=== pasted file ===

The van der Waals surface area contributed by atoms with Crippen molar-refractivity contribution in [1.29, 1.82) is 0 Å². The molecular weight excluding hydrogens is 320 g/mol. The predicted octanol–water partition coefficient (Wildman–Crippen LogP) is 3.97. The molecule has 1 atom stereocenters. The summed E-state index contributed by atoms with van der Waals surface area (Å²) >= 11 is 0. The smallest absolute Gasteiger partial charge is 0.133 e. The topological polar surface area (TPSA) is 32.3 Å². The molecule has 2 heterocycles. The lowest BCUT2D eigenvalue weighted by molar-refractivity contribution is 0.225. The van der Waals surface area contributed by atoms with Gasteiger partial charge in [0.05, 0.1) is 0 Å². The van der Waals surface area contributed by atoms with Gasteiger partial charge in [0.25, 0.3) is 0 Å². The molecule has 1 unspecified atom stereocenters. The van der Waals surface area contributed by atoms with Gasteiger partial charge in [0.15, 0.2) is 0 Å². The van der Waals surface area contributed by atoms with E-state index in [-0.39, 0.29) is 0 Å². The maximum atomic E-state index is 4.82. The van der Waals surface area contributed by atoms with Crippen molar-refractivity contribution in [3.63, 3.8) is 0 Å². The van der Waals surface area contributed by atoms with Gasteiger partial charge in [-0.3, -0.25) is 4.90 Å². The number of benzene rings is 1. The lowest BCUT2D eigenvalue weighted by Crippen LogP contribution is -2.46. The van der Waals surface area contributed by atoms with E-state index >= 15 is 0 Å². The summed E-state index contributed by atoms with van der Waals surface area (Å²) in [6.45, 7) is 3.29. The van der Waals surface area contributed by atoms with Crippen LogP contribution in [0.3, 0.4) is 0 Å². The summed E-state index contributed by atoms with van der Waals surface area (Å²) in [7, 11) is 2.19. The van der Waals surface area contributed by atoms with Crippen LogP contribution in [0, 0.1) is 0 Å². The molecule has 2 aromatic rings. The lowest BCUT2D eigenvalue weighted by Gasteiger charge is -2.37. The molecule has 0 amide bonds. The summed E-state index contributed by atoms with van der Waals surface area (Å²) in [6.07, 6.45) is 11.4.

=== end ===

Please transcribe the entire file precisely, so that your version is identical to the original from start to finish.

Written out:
The van der Waals surface area contributed by atoms with Crippen molar-refractivity contribution in [1.29, 1.82) is 0 Å². The molecular weight excluding hydrogens is 320 g/mol. The predicted octanol–water partition coefficient (Wildman–Crippen LogP) is 3.97. The molecule has 1 atom stereocenters. The summed E-state index contributed by atoms with van der Waals surface area (Å²) >= 11 is 0. The smallest absolute Gasteiger partial charge is 0.133 e. The topological polar surface area (TPSA) is 32.3 Å². The molecule has 2 heterocycles. The lowest BCUT2D eigenvalue weighted by molar-refractivity contribution is 0.225. The van der Waals surface area contributed by atoms with Gasteiger partial charge in [0.05, 0.1) is 0 Å². The van der Waals surface area contributed by atoms with Gasteiger partial charge in [0.25, 0.3) is 0 Å². The molecule has 1 unspecified atom stereocenters. The van der Waals surface area contributed by atoms with Gasteiger partial charge in [0.15, 0.2) is 0 Å². The van der Waals surface area contributed by atoms with E-state index in [-0.39, 0.29) is 0 Å². The maximum atomic E-state index is 4.82. The van der Waals surface area contributed by atoms with Crippen molar-refractivity contribution in [3.63, 3.8) is 0 Å². The van der Waals surface area contributed by atoms with Gasteiger partial charge in [-0.3, -0.25) is 4.90 Å². The number of benzene rings is 1. The lowest BCUT2D eigenvalue weighted by Crippen LogP contribution is -2.46. The van der Waals surface area contributed by atoms with E-state index >= 15 is 0 Å². The summed E-state index contributed by atoms with van der Waals surface area (Å²) in [6.45, 7) is 3.29. The van der Waals surface area contributed by atoms with Crippen LogP contribution in [0.3, 0.4) is 0 Å². The summed E-state index contributed by atoms with van der Waals surface area (Å²) in [7, 11) is 2.19. The van der Waals surface area contributed by atoms with Crippen LogP contribution in [0, 0.1) is 0 Å². The molecule has 2 aromatic rings. The lowest BCUT2D eigenvalue weighted by Gasteiger charge is -2.37. The molecule has 0 amide bonds. The summed E-state index contributed by atoms with van der Waals surface area (Å²) in [6.07, 6.45) is 11.4.